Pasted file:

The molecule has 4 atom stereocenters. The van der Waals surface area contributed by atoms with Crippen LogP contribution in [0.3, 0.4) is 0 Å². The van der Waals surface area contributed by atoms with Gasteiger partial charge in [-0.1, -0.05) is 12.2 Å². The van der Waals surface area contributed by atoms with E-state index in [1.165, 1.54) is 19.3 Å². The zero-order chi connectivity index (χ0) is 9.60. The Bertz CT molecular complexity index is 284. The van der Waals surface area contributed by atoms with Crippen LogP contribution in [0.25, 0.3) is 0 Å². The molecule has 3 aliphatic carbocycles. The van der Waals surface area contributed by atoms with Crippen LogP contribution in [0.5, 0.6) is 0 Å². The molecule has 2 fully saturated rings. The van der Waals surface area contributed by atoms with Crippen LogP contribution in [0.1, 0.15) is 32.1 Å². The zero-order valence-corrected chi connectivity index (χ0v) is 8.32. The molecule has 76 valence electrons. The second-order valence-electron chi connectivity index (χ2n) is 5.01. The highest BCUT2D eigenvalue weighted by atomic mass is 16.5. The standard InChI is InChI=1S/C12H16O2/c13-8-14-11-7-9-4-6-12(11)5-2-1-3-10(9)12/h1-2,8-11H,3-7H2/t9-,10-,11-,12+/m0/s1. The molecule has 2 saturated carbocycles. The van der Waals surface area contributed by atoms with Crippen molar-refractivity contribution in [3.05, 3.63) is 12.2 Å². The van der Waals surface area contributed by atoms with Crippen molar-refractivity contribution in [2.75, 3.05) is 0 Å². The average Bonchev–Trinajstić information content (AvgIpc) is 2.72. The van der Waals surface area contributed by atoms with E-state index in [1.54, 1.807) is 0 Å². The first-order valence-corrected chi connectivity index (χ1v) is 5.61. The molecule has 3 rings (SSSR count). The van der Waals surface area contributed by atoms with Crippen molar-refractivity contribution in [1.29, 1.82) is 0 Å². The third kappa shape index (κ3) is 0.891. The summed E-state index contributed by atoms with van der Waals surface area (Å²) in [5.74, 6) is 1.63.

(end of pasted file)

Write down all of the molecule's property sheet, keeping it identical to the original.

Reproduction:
The molecule has 4 atom stereocenters. The van der Waals surface area contributed by atoms with Crippen LogP contribution in [0.3, 0.4) is 0 Å². The van der Waals surface area contributed by atoms with Gasteiger partial charge in [-0.1, -0.05) is 12.2 Å². The van der Waals surface area contributed by atoms with E-state index in [1.165, 1.54) is 19.3 Å². The zero-order chi connectivity index (χ0) is 9.60. The Bertz CT molecular complexity index is 284. The van der Waals surface area contributed by atoms with Crippen LogP contribution in [0.25, 0.3) is 0 Å². The molecule has 3 aliphatic carbocycles. The van der Waals surface area contributed by atoms with Crippen LogP contribution in [0.5, 0.6) is 0 Å². The molecule has 2 fully saturated rings. The van der Waals surface area contributed by atoms with Crippen LogP contribution in [0.1, 0.15) is 32.1 Å². The zero-order valence-corrected chi connectivity index (χ0v) is 8.32. The molecule has 76 valence electrons. The second-order valence-electron chi connectivity index (χ2n) is 5.01. The highest BCUT2D eigenvalue weighted by atomic mass is 16.5. The standard InChI is InChI=1S/C12H16O2/c13-8-14-11-7-9-4-6-12(11)5-2-1-3-10(9)12/h1-2,8-11H,3-7H2/t9-,10-,11-,12+/m0/s1. The molecule has 2 saturated carbocycles. The van der Waals surface area contributed by atoms with Crippen molar-refractivity contribution in [3.05, 3.63) is 12.2 Å². The van der Waals surface area contributed by atoms with Crippen molar-refractivity contribution in [2.75, 3.05) is 0 Å². The average Bonchev–Trinajstić information content (AvgIpc) is 2.72. The van der Waals surface area contributed by atoms with E-state index in [1.54, 1.807) is 0 Å². The first-order valence-corrected chi connectivity index (χ1v) is 5.61. The molecule has 3 rings (SSSR count). The van der Waals surface area contributed by atoms with Crippen molar-refractivity contribution in [1.29, 1.82) is 0 Å². The third kappa shape index (κ3) is 0.891. The summed E-state index contributed by atoms with van der Waals surface area (Å²) in [5.74, 6) is 1.63.